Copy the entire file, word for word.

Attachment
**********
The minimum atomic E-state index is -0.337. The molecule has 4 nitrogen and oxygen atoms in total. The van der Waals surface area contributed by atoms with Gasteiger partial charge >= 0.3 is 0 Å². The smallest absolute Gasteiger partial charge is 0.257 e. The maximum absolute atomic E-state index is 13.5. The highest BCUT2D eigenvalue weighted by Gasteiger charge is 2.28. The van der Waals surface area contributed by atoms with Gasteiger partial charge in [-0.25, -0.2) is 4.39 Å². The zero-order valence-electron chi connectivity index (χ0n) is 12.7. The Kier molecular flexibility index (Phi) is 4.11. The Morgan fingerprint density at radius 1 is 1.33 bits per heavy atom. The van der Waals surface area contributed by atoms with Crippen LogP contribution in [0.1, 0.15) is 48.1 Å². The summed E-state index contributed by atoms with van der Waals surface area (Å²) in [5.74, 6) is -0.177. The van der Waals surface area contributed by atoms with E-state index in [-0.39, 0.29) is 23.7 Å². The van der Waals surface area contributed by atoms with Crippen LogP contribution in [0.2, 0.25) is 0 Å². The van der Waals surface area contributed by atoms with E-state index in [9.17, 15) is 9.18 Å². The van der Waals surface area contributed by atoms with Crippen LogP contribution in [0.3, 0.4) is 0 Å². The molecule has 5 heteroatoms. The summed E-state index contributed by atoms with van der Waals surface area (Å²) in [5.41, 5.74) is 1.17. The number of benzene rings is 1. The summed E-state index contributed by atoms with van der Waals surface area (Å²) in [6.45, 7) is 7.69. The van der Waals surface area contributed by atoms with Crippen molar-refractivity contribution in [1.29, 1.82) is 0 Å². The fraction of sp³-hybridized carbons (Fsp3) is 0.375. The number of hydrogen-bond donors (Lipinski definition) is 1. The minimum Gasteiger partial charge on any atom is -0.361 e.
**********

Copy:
The minimum atomic E-state index is -0.337. The molecule has 4 nitrogen and oxygen atoms in total. The van der Waals surface area contributed by atoms with Gasteiger partial charge >= 0.3 is 0 Å². The smallest absolute Gasteiger partial charge is 0.257 e. The maximum absolute atomic E-state index is 13.5. The highest BCUT2D eigenvalue weighted by Gasteiger charge is 2.28. The van der Waals surface area contributed by atoms with Gasteiger partial charge in [-0.25, -0.2) is 4.39 Å². The zero-order valence-electron chi connectivity index (χ0n) is 12.7. The Kier molecular flexibility index (Phi) is 4.11. The Morgan fingerprint density at radius 1 is 1.33 bits per heavy atom. The van der Waals surface area contributed by atoms with Crippen LogP contribution in [0.1, 0.15) is 48.1 Å². The summed E-state index contributed by atoms with van der Waals surface area (Å²) in [5.74, 6) is -0.177. The van der Waals surface area contributed by atoms with E-state index in [-0.39, 0.29) is 23.7 Å². The van der Waals surface area contributed by atoms with Crippen LogP contribution in [0.2, 0.25) is 0 Å². The van der Waals surface area contributed by atoms with E-state index in [9.17, 15) is 9.18 Å². The van der Waals surface area contributed by atoms with Crippen LogP contribution in [0.3, 0.4) is 0 Å². The molecule has 5 heteroatoms. The summed E-state index contributed by atoms with van der Waals surface area (Å²) in [5.41, 5.74) is 1.17. The number of benzene rings is 1. The summed E-state index contributed by atoms with van der Waals surface area (Å²) in [6.45, 7) is 7.69. The van der Waals surface area contributed by atoms with Crippen molar-refractivity contribution in [1.29, 1.82) is 0 Å². The fraction of sp³-hybridized carbons (Fsp3) is 0.375. The number of hydrogen-bond donors (Lipinski definition) is 1. The minimum Gasteiger partial charge on any atom is -0.361 e.